**d**) Explored paths with ${\theta}_{F}^{\ast}$ algorithm for the scenario presented in Figure 8 of Ref. [62].

Value | |
---|---|

${d}_{search}$ [m] | 100 |

Time [s] | 16.61 |

Path length [m] | 4527.4 |

Explored nodes | 190 |

Total generated nodes | 286 |

Smooth Transition | Vision Cone | Variable Grid | |
---|---|---|---|

${\theta}^{\ast}$ | x | x | x |

${\theta}_{C}^{\ast}$ | + | x | x |

${\theta}_{V}^{\ast}$ | + | + | x |

${\theta}_{G}^{\ast}$ | + | x | + |

${\theta}_{F}^{\ast}$ | + | + | + |

Value | |
---|---|

$\mathit{A}\phantom{\rule{0.166667em}{0ex}}$ [m] | (1300,100) |

${\mathit{\psi}}_{\mathit{start}}\phantom{\rule{0.166667em}{0ex}}$ [deg] | 270 |

$\mathit{B}\phantom{\rule{0.166667em}{0ex}}$ [m] | (3500,2500) |

${\mathit{\psi}}_{\mathit{end}}\phantom{\rule{0.166667em}{0ex}}$ [deg] | 50 |

$\eta \phantom{\rule{0.166667em}{0ex}}$ [deg] | 80 |

**Table 4.**Test-case #1. Comparison of time, length, and grid nodes between the algorithm with and without the vision cone.

${\mathit{\theta}}_{\mathit{C}}^{\ast}$ | ${\mathit{\theta}}_{\mathit{V}}^{\ast}$ | |
---|---|---|

Time [s] | 42.40 | 13.21 |

Path length [m] | 4389.2 | 4606.9 |

Explored nodes | 305 | 245 |

Total nodes generated | 368 | 294 |

Value | |
---|---|

$\mathit{A}\phantom{\rule{0.166667em}{0ex}}$ [m] | (1800, 500) |

${\mathit{\psi}}_{\mathit{start}}\phantom{\rule{0.166667em}{0ex}}$ [deg] | 0 |

$\mathit{B}\phantom{\rule{0.166667em}{0ex}}$ [m] | (5000, 1500) |

${\mathit{\psi}}_{\mathit{end}}\phantom{\rule{0.166667em}{0ex}}$ [deg] | 90 |

**Table 6.**Test-case #2. Comparison of time, length, and grid nodes between the algorithm with fixed grid and search distance 50 m; fixed grid and search distance 100 m; variable grid.

${\mathit{\theta}}_{\mathit{C}}^{\ast}$ | ${\mathit{\theta}}_{\mathit{C}}^{\ast}$ | ${\mathit{\theta}}_{\mathit{G}}^{\ast}$ | |
---|---|---|---|

${d}_{search}$ [m] | 50 | 100 | variable |

Time [s] | 41.59 | 32.88 | 22.92 |

Path length [m] | 3761.2 | 4348.1 | 3845.5 |

Explored nodes | 336 | 299 | 285 |

Total generated nodes | 465 | 418 | 450 |

Value | |
---|---|

$\mathit{A}\phantom{\rule{0.166667em}{0ex}}$ [m] | (1800, 500) |

${\mathit{\psi}}_{\mathit{start}}\phantom{\rule{0.166667em}{0ex}}$ [deg] | 0 |

$\mathit{B}\phantom{\rule{0.166667em}{0ex}}$ [m] | (3500, 3000) |

${\mathit{\psi}}_{\mathit{end}}\phantom{\rule{0.166667em}{0ex}}$ [deg] | 0 |

**Table 8.**Test-case #3. Comparison of time, length, and grid nodes between the algorithm with Theta* clothoid; Theta* clothoid with variable grid; Theta* clothoid with vision cone; Theta∗ clothoid with both variable grid and vision cone.

${\mathit{\theta}}_{\mathit{C}}^{\ast}$ | ${\mathit{\theta}}_{\mathit{V}}^{\ast}$ | ${\mathit{\theta}}_{\mathit{G}}^{\ast}$ | ${\mathit{\theta}}_{\mathit{F}}^{\ast}$ | |
---|---|---|---|---|

${d}_{search}\phantom{\rule{0.166667em}{0ex}}$ [m] | 50 | 50 | variable | variable |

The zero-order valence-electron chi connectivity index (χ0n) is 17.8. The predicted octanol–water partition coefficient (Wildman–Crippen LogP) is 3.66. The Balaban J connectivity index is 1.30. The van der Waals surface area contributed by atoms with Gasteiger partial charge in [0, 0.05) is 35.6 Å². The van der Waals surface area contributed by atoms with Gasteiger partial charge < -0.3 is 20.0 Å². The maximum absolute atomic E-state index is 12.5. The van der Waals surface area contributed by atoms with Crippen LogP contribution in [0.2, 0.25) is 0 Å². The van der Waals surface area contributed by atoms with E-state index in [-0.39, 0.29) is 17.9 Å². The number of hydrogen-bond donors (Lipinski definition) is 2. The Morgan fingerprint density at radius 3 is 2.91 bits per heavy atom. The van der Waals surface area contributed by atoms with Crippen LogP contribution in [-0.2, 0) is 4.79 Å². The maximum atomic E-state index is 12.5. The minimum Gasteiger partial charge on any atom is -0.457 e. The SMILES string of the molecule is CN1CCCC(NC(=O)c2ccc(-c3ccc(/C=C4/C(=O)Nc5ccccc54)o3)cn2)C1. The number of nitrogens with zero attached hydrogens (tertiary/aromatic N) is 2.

Time [s] | 35.39 | 15.36 | 33.94 | 11.80 |

Path length [m] | 3168.1 | 3168.1 | 3194.0 | 3183.5 |

Explored nodes | 329 | 316 | 343 | 258 |

Total generated nodes | 447 | 386 | 624 | 384 |

Value | |
---|---|

$\mathit{A}$ (lon,lat) [deg, deg] | (14.277, 40.8566) |

${\mathit{\psi}}_{\mathit{start}}\phantom{\rule{0.166667em}{0ex}}$ [deg] | 45 |

$\mathit{B}$ (lon,lat) [deg, deg] | (14.284, 40.859) |

${\mathit{\psi}}_{\mathit{end}}\phantom{\rule{0.166667em}{0ex}}$ [deg] | 45 |

**Table 10.**Test-case #4. Results in terms of time, length and grid nodes of the algorithm for an urban scenario.

Value | |
---|---|

${d}_{search}\phantom{\rule{0.166667em}{0ex}}\left[\mathrm{m}\right]$ | 40 |

Time [s] | 148.91 |

Path length [m] | 734.04 |

Explored nodes | 37 |

Total generated nodes | 63 |

Number of obstacles | 336 |

Value | |
---|---|

$\mathit{A}\phantom{\rule{0.166667em}{0ex}}$ [m] | (20,000, 20,000) |

${\mathit{\psi}}_{\mathit{start}}\phantom{\rule{0.166667em}{0ex}}$ [deg] | 225 |

${\mathit{B}}_{\left(a\right)}\phantom{\rule{0.166667em}{0ex}}$ [m] | (−15,000, −15,000) |

${\mathit{B}}_{\left(b\right)}\phantom{\rule{0.166667em}{0ex}}$ [m] | (−10,000, 0) |

${\mathit{B}}_{\left(c\right)}\phantom{\rule{0.166667em}{0ex}}$ [m] | (0, 0) |

${\mathit{B}}_{\left(d\right)}\phantom{\rule{0.166667em}{0ex}}$ [m] | (0, −15,000) |

${\mathit{\psi}}_{\mathit{end}}\phantom{\rule{0.166667em}{0ex}}$ [deg] | 180 |

**Table 12.**Comparison ${\theta}_{F}^{\ast}$—EVG. Comparison of the algorithms in terms of time and path length.

(a) | (b) | (c) | (d) | |
---|---|---|---|---|

Time ${\mathit{\theta}}_{\mathit{F}}^{\ast}$ [s] | 85.98 | 122.81 | 45.40 | 71.21 |

Time EVG [s] | 1.26 | 1.52 | 0.967 | 1.48 |

Path length ${\mathit{\theta}}_{\mathit{F}}^{\ast}$ [m] | 51,595.9 | 38,782.1 | 29,616.0 | 41,846.7 |

Path length EVG [m] | 51,402.1 | 38,169.0 | 29,298.4 | 41,597.1 |

**Table 13.**Comparison ${\theta}_{F}^{\ast}$—clothoid-based model. Comparison of the algorithms in terms of time and path length.

${\mathit{\theta}}_{\mathit{F}}^{\ast}$ | Clothoid-Based Model | |
---|---|---|

Time [s] | 11.50 | 16.83 |

Path length [m] | 5273.0 | 5754.1 |

**Table 14.**Results of ${\theta}_{F}^{\ast}$ for the scenarios presented in Figure 14. Results in terms of time and path length.

(a) | (b) | (c) | (d) | |
---|---|---|---|---|

Time [s] | 7.82 | 4.68 | 6.90 | 21.35 |

Path length [m] | 81.73 | 74.73 | 46.30 | 123.99 |

Explored nodes | 93 | 49 | 19 | 136 |

Total generated nodes | 143 | 86 | 49 | 206 |

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## Share and Cite

**MDPI and ACS Style**

Bassolillo, S.R.; Raspaolo, G.; Blasi, L.; D’Amato, E.; Notaro, I.
Path Planning for Fixed-Wing Unmanned Aerial Vehicles: An Integrated Approach with Theta* and Clothoids. *Drones* **2024**, *8*, 62.
https://doi.org/10.3390/drones8020062

**AMA Style**

Bassolillo SR, Raspaolo G, Blasi L, D’Amato E, Notaro I.
Path Planning for Fixed-Wing Unmanned Aerial Vehicles: An Integrated Approach with Theta* and Clothoids. *Drones*. 2024; 8(2):62.
https://doi.org/10.3390/drones8020062

**Chicago/Turabian Style**

Bassolillo, Salvatore Rosario, Gennaro Raspaolo, Luciano Blasi, Egidio D’Amato, and Immacolata Notaro.
2024. "Path Planning for Fixed-Wing Unmanned Aerial Vehicles: An Integrated Approach with Theta* and Clothoids" *Drones* 8, no. 2: 62.
https://doi.org/10.3390/drones8020062